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    agreed learning to adjust them yourself is somthing you should do. but if he paided good money to get them installed they should do it right or at least let them know they did a crappy job.

  8. #8
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    Quote Originally Posted by jcoffman98
    agreed learning to adjust them yourself is somthing you should do. but if he paided good money to get them installed they should do it right or at least let them know they did a crappy job.
    I agree.

    I'm also about to get my bike back from the shop since I had them setup some new BB7s and install the cables and cable housings. I'm confident that they will do a good job since they've been pretty good with my bikes.

    I had actually already mounted the calipers and the new levers myself, but when it came time to cut the new housings/cables, I decided to back off and take it to a professional. I've ruined cables in the past because I managed to do stupid things....but not this time!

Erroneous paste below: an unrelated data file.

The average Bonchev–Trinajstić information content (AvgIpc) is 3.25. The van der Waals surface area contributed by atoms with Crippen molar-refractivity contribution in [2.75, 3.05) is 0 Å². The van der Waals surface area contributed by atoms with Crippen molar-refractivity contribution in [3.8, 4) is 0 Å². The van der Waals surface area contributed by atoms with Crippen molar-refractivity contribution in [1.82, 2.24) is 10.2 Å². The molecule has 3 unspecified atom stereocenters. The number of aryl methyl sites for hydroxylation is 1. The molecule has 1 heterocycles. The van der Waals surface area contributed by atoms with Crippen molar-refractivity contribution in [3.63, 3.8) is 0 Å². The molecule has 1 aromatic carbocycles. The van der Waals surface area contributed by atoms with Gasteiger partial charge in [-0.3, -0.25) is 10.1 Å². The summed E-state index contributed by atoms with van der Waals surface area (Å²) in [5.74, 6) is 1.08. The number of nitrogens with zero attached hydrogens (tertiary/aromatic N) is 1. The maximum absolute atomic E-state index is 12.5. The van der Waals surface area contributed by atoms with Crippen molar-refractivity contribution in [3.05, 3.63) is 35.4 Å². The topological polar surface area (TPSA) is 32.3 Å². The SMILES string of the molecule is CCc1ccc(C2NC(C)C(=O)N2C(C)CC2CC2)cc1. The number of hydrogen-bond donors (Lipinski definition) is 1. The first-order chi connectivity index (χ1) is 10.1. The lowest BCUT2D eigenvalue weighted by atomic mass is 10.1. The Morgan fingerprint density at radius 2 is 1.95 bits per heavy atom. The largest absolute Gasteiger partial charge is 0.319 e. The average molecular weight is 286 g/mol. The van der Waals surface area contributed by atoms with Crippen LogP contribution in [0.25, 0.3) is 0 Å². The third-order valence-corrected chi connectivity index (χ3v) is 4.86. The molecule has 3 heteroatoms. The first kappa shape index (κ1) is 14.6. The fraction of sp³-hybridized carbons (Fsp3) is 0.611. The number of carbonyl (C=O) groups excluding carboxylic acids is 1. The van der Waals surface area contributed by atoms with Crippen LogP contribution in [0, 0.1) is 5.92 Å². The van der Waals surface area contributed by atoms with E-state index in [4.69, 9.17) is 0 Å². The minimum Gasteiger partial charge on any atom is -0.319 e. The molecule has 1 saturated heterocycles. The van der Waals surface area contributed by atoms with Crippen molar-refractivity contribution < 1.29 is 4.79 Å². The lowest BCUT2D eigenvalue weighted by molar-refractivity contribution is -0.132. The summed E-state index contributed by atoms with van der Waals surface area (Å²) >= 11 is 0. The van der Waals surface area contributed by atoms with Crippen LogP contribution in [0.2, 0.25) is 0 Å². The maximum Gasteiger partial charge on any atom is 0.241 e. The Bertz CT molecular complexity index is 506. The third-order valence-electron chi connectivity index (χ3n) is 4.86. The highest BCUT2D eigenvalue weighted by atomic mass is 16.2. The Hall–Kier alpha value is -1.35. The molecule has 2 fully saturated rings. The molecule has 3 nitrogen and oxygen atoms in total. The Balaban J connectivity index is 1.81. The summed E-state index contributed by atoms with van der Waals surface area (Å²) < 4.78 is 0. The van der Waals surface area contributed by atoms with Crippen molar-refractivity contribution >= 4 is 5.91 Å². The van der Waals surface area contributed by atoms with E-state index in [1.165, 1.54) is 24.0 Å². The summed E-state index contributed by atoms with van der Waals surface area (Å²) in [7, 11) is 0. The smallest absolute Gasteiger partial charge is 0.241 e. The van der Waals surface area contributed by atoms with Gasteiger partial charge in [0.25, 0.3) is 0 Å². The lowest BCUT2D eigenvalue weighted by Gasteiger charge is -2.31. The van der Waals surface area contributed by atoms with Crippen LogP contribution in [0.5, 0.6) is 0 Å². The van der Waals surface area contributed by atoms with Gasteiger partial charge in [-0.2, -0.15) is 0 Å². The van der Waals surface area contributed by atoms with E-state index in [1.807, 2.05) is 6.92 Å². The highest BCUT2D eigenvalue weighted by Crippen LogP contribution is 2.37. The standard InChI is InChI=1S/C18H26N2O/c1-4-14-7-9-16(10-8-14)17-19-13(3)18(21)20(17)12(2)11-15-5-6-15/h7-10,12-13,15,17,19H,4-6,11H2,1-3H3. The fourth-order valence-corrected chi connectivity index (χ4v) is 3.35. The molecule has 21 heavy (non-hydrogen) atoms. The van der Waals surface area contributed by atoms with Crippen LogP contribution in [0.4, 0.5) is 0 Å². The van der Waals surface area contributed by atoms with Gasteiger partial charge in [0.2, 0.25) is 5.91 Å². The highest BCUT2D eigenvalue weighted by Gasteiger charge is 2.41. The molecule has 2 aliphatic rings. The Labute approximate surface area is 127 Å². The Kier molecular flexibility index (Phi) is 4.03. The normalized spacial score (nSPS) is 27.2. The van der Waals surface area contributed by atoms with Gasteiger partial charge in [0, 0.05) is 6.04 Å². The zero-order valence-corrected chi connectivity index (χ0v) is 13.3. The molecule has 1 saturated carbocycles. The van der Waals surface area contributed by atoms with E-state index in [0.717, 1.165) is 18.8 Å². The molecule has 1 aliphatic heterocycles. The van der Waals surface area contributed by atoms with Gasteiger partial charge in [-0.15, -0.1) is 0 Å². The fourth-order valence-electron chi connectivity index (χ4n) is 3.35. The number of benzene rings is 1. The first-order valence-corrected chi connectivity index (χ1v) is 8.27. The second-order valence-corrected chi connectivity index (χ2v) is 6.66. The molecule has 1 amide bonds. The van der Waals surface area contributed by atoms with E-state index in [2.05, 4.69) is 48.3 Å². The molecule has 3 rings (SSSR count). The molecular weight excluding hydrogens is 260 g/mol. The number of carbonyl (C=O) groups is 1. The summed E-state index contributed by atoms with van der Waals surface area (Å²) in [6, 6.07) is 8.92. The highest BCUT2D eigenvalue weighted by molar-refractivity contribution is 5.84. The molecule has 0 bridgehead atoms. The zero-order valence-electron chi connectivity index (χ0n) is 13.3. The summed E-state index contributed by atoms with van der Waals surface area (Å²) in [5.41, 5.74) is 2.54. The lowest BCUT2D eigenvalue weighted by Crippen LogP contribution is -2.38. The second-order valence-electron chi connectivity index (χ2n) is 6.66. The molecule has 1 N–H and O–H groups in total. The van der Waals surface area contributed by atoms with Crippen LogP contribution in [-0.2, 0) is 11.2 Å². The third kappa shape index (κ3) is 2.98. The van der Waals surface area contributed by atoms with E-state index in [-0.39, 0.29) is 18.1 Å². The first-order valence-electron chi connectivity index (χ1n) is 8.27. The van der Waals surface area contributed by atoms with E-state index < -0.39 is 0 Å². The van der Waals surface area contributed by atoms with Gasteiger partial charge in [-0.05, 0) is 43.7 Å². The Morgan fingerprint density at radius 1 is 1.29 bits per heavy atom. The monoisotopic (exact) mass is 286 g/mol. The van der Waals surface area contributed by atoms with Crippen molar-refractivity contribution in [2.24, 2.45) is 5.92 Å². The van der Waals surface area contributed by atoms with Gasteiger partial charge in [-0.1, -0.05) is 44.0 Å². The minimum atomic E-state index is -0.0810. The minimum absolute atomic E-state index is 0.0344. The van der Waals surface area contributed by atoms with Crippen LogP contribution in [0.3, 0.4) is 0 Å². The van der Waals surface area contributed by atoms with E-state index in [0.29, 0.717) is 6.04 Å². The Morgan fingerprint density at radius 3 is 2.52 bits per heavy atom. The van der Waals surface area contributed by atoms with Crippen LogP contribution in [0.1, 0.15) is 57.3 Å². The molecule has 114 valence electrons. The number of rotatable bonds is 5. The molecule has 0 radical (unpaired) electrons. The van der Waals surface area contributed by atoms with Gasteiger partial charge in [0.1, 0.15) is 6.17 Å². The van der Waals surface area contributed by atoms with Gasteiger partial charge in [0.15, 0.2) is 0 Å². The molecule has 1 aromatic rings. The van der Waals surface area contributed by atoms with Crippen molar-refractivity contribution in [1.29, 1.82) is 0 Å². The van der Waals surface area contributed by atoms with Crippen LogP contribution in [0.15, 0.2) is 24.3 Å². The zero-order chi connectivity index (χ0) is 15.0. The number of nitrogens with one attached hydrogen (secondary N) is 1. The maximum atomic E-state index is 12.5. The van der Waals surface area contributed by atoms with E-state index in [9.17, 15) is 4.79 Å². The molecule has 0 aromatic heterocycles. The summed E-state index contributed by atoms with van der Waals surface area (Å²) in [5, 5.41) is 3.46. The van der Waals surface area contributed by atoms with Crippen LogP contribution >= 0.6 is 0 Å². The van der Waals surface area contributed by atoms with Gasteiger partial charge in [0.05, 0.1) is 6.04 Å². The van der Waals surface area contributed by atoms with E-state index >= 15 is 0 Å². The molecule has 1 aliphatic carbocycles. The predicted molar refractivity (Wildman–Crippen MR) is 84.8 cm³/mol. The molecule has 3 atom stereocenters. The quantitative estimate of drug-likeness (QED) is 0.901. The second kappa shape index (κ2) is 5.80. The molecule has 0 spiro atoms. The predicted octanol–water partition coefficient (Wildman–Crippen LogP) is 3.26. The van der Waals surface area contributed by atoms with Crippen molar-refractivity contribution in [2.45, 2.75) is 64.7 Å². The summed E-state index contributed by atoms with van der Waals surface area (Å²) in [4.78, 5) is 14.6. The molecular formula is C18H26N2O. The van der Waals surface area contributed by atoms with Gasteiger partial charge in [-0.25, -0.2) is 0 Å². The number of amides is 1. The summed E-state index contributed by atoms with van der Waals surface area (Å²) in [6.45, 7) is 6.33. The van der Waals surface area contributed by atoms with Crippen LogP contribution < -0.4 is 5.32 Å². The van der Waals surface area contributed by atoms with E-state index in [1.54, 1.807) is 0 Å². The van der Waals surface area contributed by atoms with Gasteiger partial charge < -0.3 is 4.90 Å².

9. #9
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    thanks a lot memphisr32. I tried your technique and it's much better than it was before.
    thanks a lot. there is still dragging though, it is on the outboard side farthest away from the tire, this is where the rubbing seems to be. i am fine until step 5, align the caliper. i am turning both knobs until the rotor is snug between them (can't move), then clamping the brake, and tightening the cps. then I back them off a few turns, and I still have rubbing, and then I get frustrated again. any thoughts in the next 30 min or so before i go to sleep mad that would be great. thanks again for your help at this late hour. i had so much to do and have instead been worrying about this brake issue that I just paid the shop to take care of!!!!!!!!!^&%^&$

  10. #10
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    Quote Originally Posted by MemphisR32
    Back off the two bolts holding the caliper onto the carrier then clamp down on the brake levers. With the levers squeezed tighten the bolts back up. That should help to center the caliper on the rotor.